UMass Boston's independent, student-run newspaper

The Mass Media

The Mass Media

The Mass Media

2-26-24 PDF
February 26, 2024
An inside look at Bobby B. Beacon’s insides. Illustrated by Bianca Oppedisano/ Mass Media Staff.
Bobby's Inside Story
February 26, 2024

Achieving success through personalized studying

Colin Tsuboi
In the Campus Center, a student finds a new study spot on campus. Photo by Colin Tsuboi / Mass Media Staff.

Oh, studying. For many people, myself included, it might as well be synonymous with stress and tears. The thing is, everyone knows what studying is, but not many people know that it isn’t a “one size fits all” kind of deal. We’ve been taught to take notes based on slides or lectures, and some of us have realized that we just aren’t retaining as much as we’d like to. It took me years to realize I wasn’t the problem in this situation; it was the method of studying that I was applying.

Studying should be a very personalized experience. All of us learn in different ways, and studying is no different. For example, I am very much a visual learner. I simply don’t do well when I have someone speaking information at me. I don’t expect myself to retain all of it, and for most people I’ve spoken to, this is the case for them too.

Over the years of my academic career, I’ve experimented with different ways of learning to find what works best for me. This trial and error is what helped me eventually find out that I am a visual learner. I do my best when there is some visible way to help me retain the information, and these ways can be applied differently based on what is most efficient for the specific class. There are so many different methods to experiment with and knowing that not everything has to be just words on a page has made all the difference in my learning.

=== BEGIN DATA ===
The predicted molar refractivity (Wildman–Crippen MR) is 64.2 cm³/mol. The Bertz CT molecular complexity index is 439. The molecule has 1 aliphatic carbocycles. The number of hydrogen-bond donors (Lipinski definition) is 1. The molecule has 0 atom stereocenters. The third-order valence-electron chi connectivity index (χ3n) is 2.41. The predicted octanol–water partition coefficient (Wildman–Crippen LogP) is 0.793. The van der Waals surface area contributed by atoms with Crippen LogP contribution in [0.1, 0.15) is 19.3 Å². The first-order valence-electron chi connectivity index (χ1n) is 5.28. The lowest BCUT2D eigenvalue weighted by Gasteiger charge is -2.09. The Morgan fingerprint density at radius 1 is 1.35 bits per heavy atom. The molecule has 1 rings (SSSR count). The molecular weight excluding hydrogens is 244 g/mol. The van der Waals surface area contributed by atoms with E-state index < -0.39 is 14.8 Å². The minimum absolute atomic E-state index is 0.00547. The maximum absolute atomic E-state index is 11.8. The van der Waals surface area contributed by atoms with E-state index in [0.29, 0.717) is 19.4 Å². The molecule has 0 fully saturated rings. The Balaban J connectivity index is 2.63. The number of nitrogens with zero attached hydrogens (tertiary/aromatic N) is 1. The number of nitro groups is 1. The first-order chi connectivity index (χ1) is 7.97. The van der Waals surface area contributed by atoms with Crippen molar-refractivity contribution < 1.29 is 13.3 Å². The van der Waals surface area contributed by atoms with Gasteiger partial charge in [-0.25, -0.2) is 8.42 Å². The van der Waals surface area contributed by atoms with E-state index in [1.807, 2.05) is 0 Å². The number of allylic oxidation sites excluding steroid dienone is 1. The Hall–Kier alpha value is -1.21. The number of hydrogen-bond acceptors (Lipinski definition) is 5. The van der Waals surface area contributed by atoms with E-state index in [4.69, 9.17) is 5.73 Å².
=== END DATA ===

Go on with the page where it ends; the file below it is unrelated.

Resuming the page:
For classes that already utilize tools like mental imagery through pictures or demonstrations, such as those in STEM, visualization is easily achievable because you can see the things you’re learning. So, for these classes, I take notes that will help me absorb the often-dense material in an easier way.

That means sometimes my notes have small diagrams and hand drawn pictures to help me see what I’m being taught. I also color code equations by breaking down each of its parts, to make it easily digestible. I’ve used these methods either alone or together, but the main thing is knowing how to adapt my methods so that I can make sure it best suits the class I’m taking.

In some of my other classes, such as English and history, the moments where you can make actual diagrams or charts are rather slim, creating the need to adapt my note taking. For this, I’ve experimented with a lot with different methods, as I’m looking at mostly words and dates. The main thing that works for me is making things color coded and organizing the information in a way that makes sense for me. Sometimes I utilize bullet points to break down dense information into bite-size chunks, and other times I use little T-charts to help see things like cause and effect. It’s truly all preference, but once I found what works for me, I was able to absorb so much more in these types of classes.